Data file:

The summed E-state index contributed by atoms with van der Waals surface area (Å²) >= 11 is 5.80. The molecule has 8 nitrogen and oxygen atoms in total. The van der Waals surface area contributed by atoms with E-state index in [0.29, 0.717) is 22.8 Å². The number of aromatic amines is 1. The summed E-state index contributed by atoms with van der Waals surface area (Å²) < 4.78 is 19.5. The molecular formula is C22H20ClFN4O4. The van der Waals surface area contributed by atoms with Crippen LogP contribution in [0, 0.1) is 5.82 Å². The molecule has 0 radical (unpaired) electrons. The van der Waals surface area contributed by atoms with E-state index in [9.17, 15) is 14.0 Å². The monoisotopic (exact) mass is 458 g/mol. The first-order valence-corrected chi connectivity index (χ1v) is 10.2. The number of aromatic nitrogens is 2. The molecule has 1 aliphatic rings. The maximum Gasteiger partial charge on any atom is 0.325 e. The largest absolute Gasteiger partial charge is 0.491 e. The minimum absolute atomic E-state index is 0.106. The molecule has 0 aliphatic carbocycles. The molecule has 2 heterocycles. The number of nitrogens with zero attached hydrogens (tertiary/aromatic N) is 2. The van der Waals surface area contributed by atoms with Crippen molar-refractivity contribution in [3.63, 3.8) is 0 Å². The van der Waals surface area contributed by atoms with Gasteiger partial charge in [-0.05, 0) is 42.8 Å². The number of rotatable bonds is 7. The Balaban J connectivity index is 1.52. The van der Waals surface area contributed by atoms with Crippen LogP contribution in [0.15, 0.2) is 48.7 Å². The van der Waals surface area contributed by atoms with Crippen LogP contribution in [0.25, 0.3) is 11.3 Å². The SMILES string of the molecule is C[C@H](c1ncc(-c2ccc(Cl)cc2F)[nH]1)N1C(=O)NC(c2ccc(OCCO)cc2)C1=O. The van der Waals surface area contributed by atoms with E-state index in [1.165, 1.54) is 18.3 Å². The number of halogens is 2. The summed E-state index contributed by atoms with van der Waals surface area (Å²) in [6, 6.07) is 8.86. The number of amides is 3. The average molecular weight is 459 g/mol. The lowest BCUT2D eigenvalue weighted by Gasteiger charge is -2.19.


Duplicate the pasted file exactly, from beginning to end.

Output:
The summed E-state index contributed by atoms with van der Waals surface area (Å²) >= 11 is 5.80. The molecule has 8 nitrogen and oxygen atoms in total. The van der Waals surface area contributed by atoms with E-state index in [0.29, 0.717) is 22.8 Å². The number of aromatic amines is 1. The summed E-state index contributed by atoms with van der Waals surface area (Å²) < 4.78 is 19.5. The molecular formula is C22H20ClFN4O4. The van der Waals surface area contributed by atoms with Crippen LogP contribution in [0, 0.1) is 5.82 Å². The molecule has 0 radical (unpaired) electrons. The van der Waals surface area contributed by atoms with E-state index in [9.17, 15) is 14.0 Å². The monoisotopic (exact) mass is 458 g/mol. The first-order valence-corrected chi connectivity index (χ1v) is 10.2. The number of aromatic nitrogens is 2. The molecule has 1 aliphatic rings. The maximum Gasteiger partial charge on any atom is 0.325 e. The largest absolute Gasteiger partial charge is 0.491 e. The minimum absolute atomic E-state index is 0.106. The molecule has 0 aliphatic carbocycles. The molecule has 2 heterocycles. The number of nitrogens with zero attached hydrogens (tertiary/aromatic N) is 2. The van der Waals surface area contributed by atoms with Crippen molar-refractivity contribution in [3.63, 3.8) is 0 Å². The van der Waals surface area contributed by atoms with Gasteiger partial charge in [-0.05, 0) is 42.8 Å². The number of rotatable bonds is 7. The Balaban J connectivity index is 1.52. The van der Waals surface area contributed by atoms with Crippen LogP contribution in [0.15, 0.2) is 48.7 Å². The van der Waals surface area contributed by atoms with Crippen LogP contribution in [0.25, 0.3) is 11.3 Å². The SMILES string of the molecule is C[C@H](c1ncc(-c2ccc(Cl)cc2F)[nH]1)N1C(=O)NC(c2ccc(OCCO)cc2)C1=O. The van der Waals surface area contributed by atoms with E-state index in [1.165, 1.54) is 18.3 Å². The number of halogens is 2. The summed E-state index contributed by atoms with van der Waals surface area (Å²) in [6, 6.07) is 8.86. The number of amides is 3. The average molecular weight is 459 g/mol. The lowest BCUT2D eigenvalue weighted by Gasteiger charge is -2.19.